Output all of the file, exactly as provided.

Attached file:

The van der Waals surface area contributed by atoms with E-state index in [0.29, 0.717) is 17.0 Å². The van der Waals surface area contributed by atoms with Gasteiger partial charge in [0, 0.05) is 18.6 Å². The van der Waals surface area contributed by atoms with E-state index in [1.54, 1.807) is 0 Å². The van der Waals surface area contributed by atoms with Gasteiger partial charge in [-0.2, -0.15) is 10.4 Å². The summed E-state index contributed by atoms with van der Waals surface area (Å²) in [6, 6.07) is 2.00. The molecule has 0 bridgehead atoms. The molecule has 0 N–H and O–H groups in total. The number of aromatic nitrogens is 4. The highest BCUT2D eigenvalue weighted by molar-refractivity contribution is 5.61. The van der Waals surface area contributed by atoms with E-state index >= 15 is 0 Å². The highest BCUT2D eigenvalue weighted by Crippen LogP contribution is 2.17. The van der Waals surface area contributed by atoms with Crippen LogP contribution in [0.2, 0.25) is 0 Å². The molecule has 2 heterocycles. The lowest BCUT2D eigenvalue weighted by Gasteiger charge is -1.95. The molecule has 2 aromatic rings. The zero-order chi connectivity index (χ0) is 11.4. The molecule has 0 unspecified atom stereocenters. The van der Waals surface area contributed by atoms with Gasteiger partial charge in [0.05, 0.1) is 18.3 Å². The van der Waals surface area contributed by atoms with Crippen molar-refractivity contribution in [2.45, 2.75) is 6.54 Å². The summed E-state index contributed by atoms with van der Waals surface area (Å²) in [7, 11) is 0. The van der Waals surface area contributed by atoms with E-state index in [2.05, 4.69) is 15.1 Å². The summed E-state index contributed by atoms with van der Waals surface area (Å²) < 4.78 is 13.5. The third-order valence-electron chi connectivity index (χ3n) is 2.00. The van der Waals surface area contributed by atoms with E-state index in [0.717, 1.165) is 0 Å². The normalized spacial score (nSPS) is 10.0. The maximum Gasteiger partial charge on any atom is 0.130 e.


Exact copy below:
The van der Waals surface area contributed by atoms with E-state index in [0.29, 0.717) is 17.0 Å². The van der Waals surface area contributed by atoms with Gasteiger partial charge in [0, 0.05) is 18.6 Å². The van der Waals surface area contributed by atoms with E-state index in [1.54, 1.807) is 0 Å². The van der Waals surface area contributed by atoms with Gasteiger partial charge in [-0.2, -0.15) is 10.4 Å². The summed E-state index contributed by atoms with van der Waals surface area (Å²) in [6, 6.07) is 2.00. The molecule has 0 bridgehead atoms. The molecule has 0 N–H and O–H groups in total. The number of aromatic nitrogens is 4. The highest BCUT2D eigenvalue weighted by molar-refractivity contribution is 5.61. The van der Waals surface area contributed by atoms with E-state index >= 15 is 0 Å². The highest BCUT2D eigenvalue weighted by Crippen LogP contribution is 2.17. The van der Waals surface area contributed by atoms with Crippen LogP contribution in [0.2, 0.25) is 0 Å². The molecule has 2 heterocycles. The lowest BCUT2D eigenvalue weighted by Gasteiger charge is -1.95. The molecule has 2 aromatic rings. The zero-order chi connectivity index (χ0) is 11.4. The molecule has 0 unspecified atom stereocenters. The van der Waals surface area contributed by atoms with Gasteiger partial charge in [0.05, 0.1) is 18.3 Å². The van der Waals surface area contributed by atoms with Crippen molar-refractivity contribution in [2.45, 2.75) is 6.54 Å². The summed E-state index contributed by atoms with van der Waals surface area (Å²) in [7, 11) is 0. The van der Waals surface area contributed by atoms with E-state index in [2.05, 4.69) is 15.1 Å². The summed E-state index contributed by atoms with van der Waals surface area (Å²) < 4.78 is 13.5. The third-order valence-electron chi connectivity index (χ3n) is 2.00. The van der Waals surface area contributed by atoms with E-state index in [0.717, 1.165) is 0 Å². The normalized spacial score (nSPS) is 10.0. The maximum Gasteiger partial charge on any atom is 0.130 e.